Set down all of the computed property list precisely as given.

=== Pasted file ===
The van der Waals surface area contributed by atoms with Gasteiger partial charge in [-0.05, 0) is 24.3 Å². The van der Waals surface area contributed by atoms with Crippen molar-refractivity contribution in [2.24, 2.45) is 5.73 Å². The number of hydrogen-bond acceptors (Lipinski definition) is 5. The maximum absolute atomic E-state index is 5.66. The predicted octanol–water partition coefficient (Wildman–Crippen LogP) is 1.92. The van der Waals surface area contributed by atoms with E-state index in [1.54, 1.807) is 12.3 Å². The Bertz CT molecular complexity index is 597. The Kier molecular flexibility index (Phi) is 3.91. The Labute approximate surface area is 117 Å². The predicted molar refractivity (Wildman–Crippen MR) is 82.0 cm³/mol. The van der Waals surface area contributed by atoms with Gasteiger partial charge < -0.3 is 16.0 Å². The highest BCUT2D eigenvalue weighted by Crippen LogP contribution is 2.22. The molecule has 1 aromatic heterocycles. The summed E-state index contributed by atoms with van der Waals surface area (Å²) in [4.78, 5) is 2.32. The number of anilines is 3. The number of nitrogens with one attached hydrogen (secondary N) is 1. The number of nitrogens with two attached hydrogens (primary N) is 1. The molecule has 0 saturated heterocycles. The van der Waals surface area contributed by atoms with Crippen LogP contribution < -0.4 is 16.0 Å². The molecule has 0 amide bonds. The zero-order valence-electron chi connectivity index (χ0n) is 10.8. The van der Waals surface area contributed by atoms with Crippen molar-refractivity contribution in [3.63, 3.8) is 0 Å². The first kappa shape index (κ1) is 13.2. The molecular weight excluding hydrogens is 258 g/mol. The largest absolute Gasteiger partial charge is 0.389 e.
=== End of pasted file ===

The van der Waals surface area contributed by atoms with Gasteiger partial charge in [-0.05, 0) is 24.3 Å². The van der Waals surface area contributed by atoms with Crippen molar-refractivity contribution in [2.24, 2.45) is 5.73 Å². The number of hydrogen-bond acceptors (Lipinski definition) is 5. The maximum absolute atomic E-state index is 5.66. The predicted octanol–water partition coefficient (Wildman–Crippen LogP) is 1.92. The van der Waals surface area contributed by atoms with E-state index in [1.54, 1.807) is 12.3 Å². The Bertz CT molecular complexity index is 597. The Kier molecular flexibility index (Phi) is 3.91. The Labute approximate surface area is 117 Å². The predicted molar refractivity (Wildman–Crippen MR) is 82.0 cm³/mol. The van der Waals surface area contributed by atoms with Gasteiger partial charge < -0.3 is 16.0 Å². The highest BCUT2D eigenvalue weighted by Crippen LogP contribution is 2.22. The molecule has 1 aromatic heterocycles. The summed E-state index contributed by atoms with van der Waals surface area (Å²) in [4.78, 5) is 2.32. The number of anilines is 3. The number of nitrogens with one attached hydrogen (secondary N) is 1. The number of nitrogens with two attached hydrogens (primary N) is 1. The molecule has 0 saturated heterocycles. The van der Waals surface area contributed by atoms with Crippen LogP contribution < -0.4 is 16.0 Å². The molecule has 0 amide bonds. The zero-order valence-electron chi connectivity index (χ0n) is 10.8. The van der Waals surface area contributed by atoms with Crippen molar-refractivity contribution in [3.63, 3.8) is 0 Å². The first kappa shape index (κ1) is 13.2. The molecular weight excluding hydrogens is 258 g/mol. The largest absolute Gasteiger partial charge is 0.389 e.